If your SME is a woman of few words, your job becomes a bit harder. Make peace with the fact that you’ll have to reveal how much you don’t know. Start with the basics and branch out. Use open-ended questions. Resist the urge to borrow her language before you really understand it. Sometimes when your questions sound too well-informed, SMEs assume they don’t have to explain the nitty gritty details.

5. Prepare for fast talkers.

Is it okay to record SME interviews? Depends. Recording frees your brain from the task of note taking, so you can engage in more fluid conversation, and ask natural follow-up questions. On the other hand, some SMEs clam up when they hear that their words will be “on the record,” replayed, scrutinized, etc.

Recording phone calls can be a legal issue, too. As a best practice, request permission up front. If your SME agrees, start the recording with a reminder that you are doing so (so their permission is captured on tape). If he declines, you might ask another member of your content team to join and take notes while you guide the interview.

Whatever you decide, try not to request that the person speak slower. Asking fast talkers to slow down often results in getting shorter (not necessarily slower), less comprehensive answers.

6. Beware of hidden agendas.

You’ve spent time compiling and studying your buyer personas. Assume your SME hasn’t, and start each interview with a quick summary of your audience’s problems, questions, etc. You may also need to explain the broad strokes of inbound marketing—that your blog or eBook isn’t intended to sell one specific solution, but to provide more background on the issue at hand, whether it’s How to Tell When Backyard Trees Need Pruning, or How Patient Wait Times Are Affecting Small Physician Practices.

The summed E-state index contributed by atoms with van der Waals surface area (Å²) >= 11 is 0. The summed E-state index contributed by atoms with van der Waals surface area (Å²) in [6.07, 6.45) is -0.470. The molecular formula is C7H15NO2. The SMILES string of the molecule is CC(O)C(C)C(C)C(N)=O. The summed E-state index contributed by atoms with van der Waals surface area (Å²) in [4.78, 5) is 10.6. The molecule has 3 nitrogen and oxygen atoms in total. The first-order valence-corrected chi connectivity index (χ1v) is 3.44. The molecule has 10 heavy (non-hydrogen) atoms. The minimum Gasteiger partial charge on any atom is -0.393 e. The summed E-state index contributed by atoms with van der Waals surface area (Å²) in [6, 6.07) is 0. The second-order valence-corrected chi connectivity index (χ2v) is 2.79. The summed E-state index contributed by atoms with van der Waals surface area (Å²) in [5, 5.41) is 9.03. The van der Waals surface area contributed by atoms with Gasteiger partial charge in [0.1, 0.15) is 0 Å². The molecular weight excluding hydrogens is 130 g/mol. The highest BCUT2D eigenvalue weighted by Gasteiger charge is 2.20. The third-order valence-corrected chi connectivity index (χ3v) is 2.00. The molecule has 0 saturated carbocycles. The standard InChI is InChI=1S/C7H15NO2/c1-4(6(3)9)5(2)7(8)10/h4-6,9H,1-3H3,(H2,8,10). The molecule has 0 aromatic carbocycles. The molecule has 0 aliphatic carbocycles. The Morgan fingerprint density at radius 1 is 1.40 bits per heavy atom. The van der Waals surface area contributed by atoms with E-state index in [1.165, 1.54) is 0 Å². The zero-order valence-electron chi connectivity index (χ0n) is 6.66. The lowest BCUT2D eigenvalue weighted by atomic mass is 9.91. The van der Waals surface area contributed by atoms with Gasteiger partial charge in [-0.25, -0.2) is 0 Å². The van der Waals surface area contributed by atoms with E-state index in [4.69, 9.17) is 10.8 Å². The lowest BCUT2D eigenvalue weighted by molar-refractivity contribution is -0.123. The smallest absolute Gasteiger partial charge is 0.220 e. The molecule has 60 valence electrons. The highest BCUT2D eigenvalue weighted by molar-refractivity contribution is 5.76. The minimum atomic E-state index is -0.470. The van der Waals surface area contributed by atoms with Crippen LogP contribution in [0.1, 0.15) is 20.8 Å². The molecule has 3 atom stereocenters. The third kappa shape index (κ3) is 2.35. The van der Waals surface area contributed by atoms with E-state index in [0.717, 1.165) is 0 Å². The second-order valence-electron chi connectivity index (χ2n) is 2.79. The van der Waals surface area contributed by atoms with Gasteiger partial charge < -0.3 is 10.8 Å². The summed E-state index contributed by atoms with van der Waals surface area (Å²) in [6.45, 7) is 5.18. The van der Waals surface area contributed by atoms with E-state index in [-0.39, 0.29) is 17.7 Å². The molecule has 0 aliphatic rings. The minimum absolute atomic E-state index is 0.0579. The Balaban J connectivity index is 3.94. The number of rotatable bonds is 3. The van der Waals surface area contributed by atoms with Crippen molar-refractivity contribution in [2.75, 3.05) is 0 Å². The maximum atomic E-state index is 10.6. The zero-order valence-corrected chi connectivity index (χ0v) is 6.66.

It may become apparent that your SME still doesn’t understand or doesn’t care about your goal. Say, for example, your SME is also the VP of sales, and his answers betray an obvious bias (“…no homeowner should ever prune his own trees.”). Or maybe he’s your company’s product developer, and he’d rather not talk about problems that require features his product doesn’t have.  

Be prepared to pivot in these cases. You can still make valuable use of the time, by moving on to a different topic (5 Reasons Why Homeowners Shouldn’t Prune Their Own Trees), and getting the insight you’ll need for a future piece.

7. Define your role as a content creator, versus his as a SME.

Some SMEs will jump at the chance to talk about their work. Others will be more guarded, even defensive—particularly if your professional background seems removed from the very complex, technical, or otherwise niche work to which they’ve devoted umpteen years.

It’s your job to explain, upfront, how very different but complementary your two roles are. Start by outlining (without pandering) how essential their knowledge is. Follow up by explaining the skills you bring to the table as someone who can organize information, write for the Web, inject personality, etc. If you’re willing and able to let the SME review the final product before it’s published, this can be a great diffuser at the outset, too.

8. Share results, and build on them together.

Don’t assume your SME is too busy to read/promote the final product you’ve created together. Send a link along with a genuine note of thanks and any positive inbound results you’re able to report. Encourage your expert to share the piece with his or her network. Send an open invitation for future content ideas and collaboration opportunities. Just like content marketing itself, your working relationships with smart, insightful experts will become exponentially more valuable over time.

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Liz O'Neill
About the Author
Liz O'Neill

Content marketing specialist (and current Director of Marketing at C&S Insurance), Liz O'Neill enjoys writing informative, engaging copy about pretty much anything—helping companies and their customers cut through all the digital noise; find each other faster; form deep, abiding relationships; and ride off into the sunset (while Instagramming the entire journey).